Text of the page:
I was thinking about recent discussions on Savage Minds, from Laura’s posts on anthropology and torture, to the petition posted by Oneman when I heard this story on NPR’s On the Media. It discusses how music is being used in interrogations at Guantanamo.
The piece is relevant to Laura’s posts in that the use of music is based on the Army’s own cultural theories about Muslims:
the music that was picked was picked partially because it was aggressive and loud, and it was also meant to be insulting to a Muslim. A lot of very devout Muslims don’t believe they, you know, are allowed to listen to music at all, let alone sort of Western music.
The broadcast, together with a followup piece, also touched on how musicians have reacted to the use of their music in interrogations. This includes efforts to sue the US Government for royalty payments as a kind of protest. The different attitudes of the two bands discussed by David Peisner is interesting. The bassist for Drowning Pool said:
kids in America pay to listen to music. You know, if the worst thing that happens to these guys who are detained that, you know, that they get blasted with loud music for a few hours, I don’t see what the harm is, especially if we might be able to prevent a future terrorist attack.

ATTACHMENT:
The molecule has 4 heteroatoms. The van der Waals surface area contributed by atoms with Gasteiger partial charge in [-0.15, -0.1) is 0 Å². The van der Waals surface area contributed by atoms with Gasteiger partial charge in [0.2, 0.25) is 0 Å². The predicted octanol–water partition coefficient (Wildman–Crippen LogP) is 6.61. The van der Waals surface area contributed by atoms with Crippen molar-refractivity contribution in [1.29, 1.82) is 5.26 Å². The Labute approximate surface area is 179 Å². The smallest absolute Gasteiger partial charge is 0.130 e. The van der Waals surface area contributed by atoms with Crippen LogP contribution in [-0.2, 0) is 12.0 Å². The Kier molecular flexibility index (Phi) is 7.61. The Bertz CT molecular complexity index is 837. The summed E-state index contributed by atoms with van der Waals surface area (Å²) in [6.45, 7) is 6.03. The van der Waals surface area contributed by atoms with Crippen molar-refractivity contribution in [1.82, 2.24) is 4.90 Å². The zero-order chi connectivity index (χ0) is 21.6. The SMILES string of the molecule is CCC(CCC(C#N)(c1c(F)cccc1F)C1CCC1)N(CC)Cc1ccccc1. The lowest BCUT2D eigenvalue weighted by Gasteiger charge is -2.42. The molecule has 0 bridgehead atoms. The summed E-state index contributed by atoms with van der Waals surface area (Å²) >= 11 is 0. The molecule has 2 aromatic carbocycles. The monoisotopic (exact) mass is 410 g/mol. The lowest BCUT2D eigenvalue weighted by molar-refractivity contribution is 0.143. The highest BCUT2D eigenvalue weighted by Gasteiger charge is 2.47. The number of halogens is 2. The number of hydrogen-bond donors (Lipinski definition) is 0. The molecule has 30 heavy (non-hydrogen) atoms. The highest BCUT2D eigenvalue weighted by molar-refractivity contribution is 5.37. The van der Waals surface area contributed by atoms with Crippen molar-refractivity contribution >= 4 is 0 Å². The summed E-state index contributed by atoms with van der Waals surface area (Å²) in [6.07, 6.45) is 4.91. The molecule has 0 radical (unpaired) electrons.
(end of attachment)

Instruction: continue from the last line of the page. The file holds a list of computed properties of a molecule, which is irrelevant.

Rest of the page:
While the members of Rage Against the Machine “sent letters to the State Department and the Armed Forces to try and stop this from happening.”
I wonder how current debates on this blog would be recast if discussed in terms of music. Would signing a petition against the use of music in interrogation somehow restrict the artistic freedom of musicians? Would failure to sign such a petition meant that artists whose work was used by the military were somehow complicit? Is the really interesting anthropological question the theory of culture in which loud music is considered fun for American youth but torture for Muslims? These are complex issues and I thought it might be interesting to look at them from another angle.